Although Nobel has nominally moved pursuant to Federal Rule of Civil Procedure 60, that rule does not apply. It admits reconsideration in two situations: (1) when there has been a clerical error or other oversight or omission which has obscured the court's intent, Fed. R. Civ. P. 60(a); see also Aalmuhammed v. Kesten, No. 98 Civ. 171, 2002 U.S. Dist. LEXIS 25295, at *14-15 (S.D.N.Y. July 30, 2002) (citing Hodge v. Hodge, 269 F.3d 155, 158 (2d Cir. 2001)); and (2) when any of a variety of circumstances obtain which call into question the validity of a final order, Fed. R. Civ. P. 60(b). Nobel does not allege any clerical mistake, and Markman opinions are not final orders, see Intellectual Prop. Dev., Inc. v. UA-Columbia Cablevision of Westchester, Inc., No. 94 Civ. 6296, 2002 U.S. Dist. LEXIS 17, at *14 (S.D.N.Y. Jan. 3, 2002) (citing Cybor Corp. v. FAS Techs., Inc., 138 F.3d 1448, 1479 (Fed. Cir. 1998) (Newman, J., dissenting)); see also Kittay v. Korff (In re Palermo), No. 08 Civ. 7421, 2011 U.S. Dist. LEXIS 11681, at 12 (S.D.N.Y. Feb. 7, 2011) (declining to decide a motion for reconsideration under Rule 60 because the order was not final). We therefore construe the motion as one made under Local Rule 6.3. Although that rule requires that motions for reconsideration be filed within fourteen days of entry of the judgment and this motion was filed outside that period, plaintiff has not objected to the motion on that ground, and we exercise our discretion to consider the motion.
The decision to grant or deny a motion for reconsideration is within "the sound discretion of the district court." Families for Freedom v. U.S. Customs & Border Protection, No. 10 Civ. 2705, 2011 U.S. Dist. LEXIS 113143, at *6 (S.D.N.Y. Sept. 30, 2011) (quoting Aczel v. Labonia, 584 F.3d 52, 61 (2d Cir. 2009)).
II. The Appropriate Definition of the Term "Flange"
A. Departing from the Ordinary Meaning of a Term
The task before a court when construing claims is to "determine the meaning of any disputed words from the perspective of one of ordinary skill in the art at the time of the filing." Helmsderfer v. Bobrick Washroom Equip., Inc., 527 F.3d 1379, 1381 (Fed. Cir. 2008). The Federal Circuit therefore "generally assigns claim terms their ordinary and customary meanings, according to the customary understanding of a person of ordinary skill in the art who reads them in the context of the intrinsic record." Agilent Techs., Inc. v. Affymetrix, Inc., 567 F.3d 1366, 1376 (Fed. Cir. 2009); see also Intervet Inc. v. Merial Ltd., 617 F.3d 1282, 1287 (Fed. Cir. 2010) ("To the extent possible, claim terms are given their ordinary and customary meaning, as they would be understood by one of ordinary skill in the art in question at the time of the invention."); Epistar Corp. v. Int'l Trade Comm'n, 566 F.3d 1321, 1334 (Fed. Cir. 2009) (referring to the "heavy presumption that claim terms carry their full ordinary and customary meaning").
Plaintiff argues that we may not rely on any cases not referenced by Nobel in its original claim construction briefing. (Pl.'s Mem. in Opp'n to Nobel's Mot. for Reconsideration of the Claim Construction Order 4-5 (citing Bulgartabac Holding AD v. Republic of Iraq, No. 08 Civ. 6502, 2010 U.S. Dist. LEXIS 99077, at *5 (S.D.N.Y. Sept. 21, 2010)).) The purpose of a motion for reconsideration, however, is to draw a court's attention to its prior missteps, whatever they may have been. If the parties did not cite relevant controlling precedent to the Court in the original briefing, that may explain why an error was made, but it does not excuse the error. We therefore consider all relevant precedent, whether cited in the claim construction briefs before Judge Holwell, cited in the motion for reconsideration briefs before this Court, or not cited by the parties at all. Cf. JR Tobacco of Am., Inc. v. Davidoff of Geneva (CT), Inc., No. 95 Civ. 319, 1997 U.S. Dist. LEXIS 13438, at *8-9 (S.D.N.Y. Sept. 4, 1997) (denying a motion for reargument in part because movant "rel[ied] on the same authority as that relied upon in its [original] briefs").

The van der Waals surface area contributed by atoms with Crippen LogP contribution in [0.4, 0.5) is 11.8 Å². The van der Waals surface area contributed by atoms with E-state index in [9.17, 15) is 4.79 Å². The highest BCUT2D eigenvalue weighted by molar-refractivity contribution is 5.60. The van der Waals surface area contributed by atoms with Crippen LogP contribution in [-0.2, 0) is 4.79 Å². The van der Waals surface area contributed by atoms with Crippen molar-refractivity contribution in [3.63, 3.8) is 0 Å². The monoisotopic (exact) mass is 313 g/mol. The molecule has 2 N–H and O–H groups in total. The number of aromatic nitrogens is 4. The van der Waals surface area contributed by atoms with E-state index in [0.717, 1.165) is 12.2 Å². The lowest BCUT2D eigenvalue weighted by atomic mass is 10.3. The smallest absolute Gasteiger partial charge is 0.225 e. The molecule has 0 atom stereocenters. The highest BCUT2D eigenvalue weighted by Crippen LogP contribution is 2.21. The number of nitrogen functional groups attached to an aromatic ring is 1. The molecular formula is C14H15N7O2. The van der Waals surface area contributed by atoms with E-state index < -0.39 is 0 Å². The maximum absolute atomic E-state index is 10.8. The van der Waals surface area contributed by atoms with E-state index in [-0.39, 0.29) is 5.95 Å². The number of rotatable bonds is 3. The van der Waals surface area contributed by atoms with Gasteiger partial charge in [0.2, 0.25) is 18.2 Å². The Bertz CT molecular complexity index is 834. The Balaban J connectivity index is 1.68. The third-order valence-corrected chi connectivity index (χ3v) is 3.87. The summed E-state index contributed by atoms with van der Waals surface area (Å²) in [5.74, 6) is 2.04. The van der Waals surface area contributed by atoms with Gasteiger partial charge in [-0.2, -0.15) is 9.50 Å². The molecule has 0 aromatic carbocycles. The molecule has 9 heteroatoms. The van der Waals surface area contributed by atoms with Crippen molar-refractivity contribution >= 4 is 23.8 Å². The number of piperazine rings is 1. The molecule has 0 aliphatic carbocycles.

The ordinary meaning of a term may frequently be informed by dictionaries, both technical and general purpose. See, e.g., Praxair, Inc. v. ATMI, Inc., 543 F.3d 1306, 1325 (Fed. Cir. 2008) ("[D]ictionaries or comparable sources are often useful to assist in understanding the commonly understood meaning of words . . . ." (quoting Phillips v. AWH Corp., 415 F.3d 1303, 1322 (Fed. Cir. 2005))); Mangosoft, Inc. v. Oracle Corp., 525 F.3d 1327, 1333 (Fed. Cir. 2008) ("[W]hen considered in the context of and not divorced from the intrinsic evidence, there is nothing improper about referencing [dictionary definitions] in correctly construing the claim."); Waner v. Ford Motor Co., 331 F.3d 851, 854 (Fed. Cir. 2003) (noting that "[d]ictionary definitions are useful" when determining ordinary and customary meaning, and relying on the dictionary definition of "flange" as "a raised or projecting edge"). While it is true that "heavy reliance on the dictionary divorced from the intrinsic evidence risks transforming the meaning of the claim term to the artisan into the meaning of the term in the abstract, out of its particular context," Phillips, 415 F.3d at 1321, quoted in Small, 2011 U.S. Dist. LEXIS 91387, at *30, the patentee must have "'clearly express[ed]'" its intent "to deviate from the ordinary meaning" of a word before we may find that it has "'act[ed] as its own lexicographer in the written description,'" Small, 2011 U.S. Dist. LEXIS 91387, at *34 (internal alteration omitted) (quoting Helmsderfer, 527 F.3d at 1381); see also Laryngeal Mask Co. v. Ambu A/S, 618 F.3d 1367, 1372 (Fed. Cir. 2010); DSW, Inc. v. Shoe Pavilion, Inc., 537 F.3d 1342, 1347 (Fed. Cir. 2008) ("The plain and ordinary meaning of claim language controls, unless that meaning renders the claim unclear or is overcome by a special definition that appears in the intrinsic record with reasonable clarity and precision.").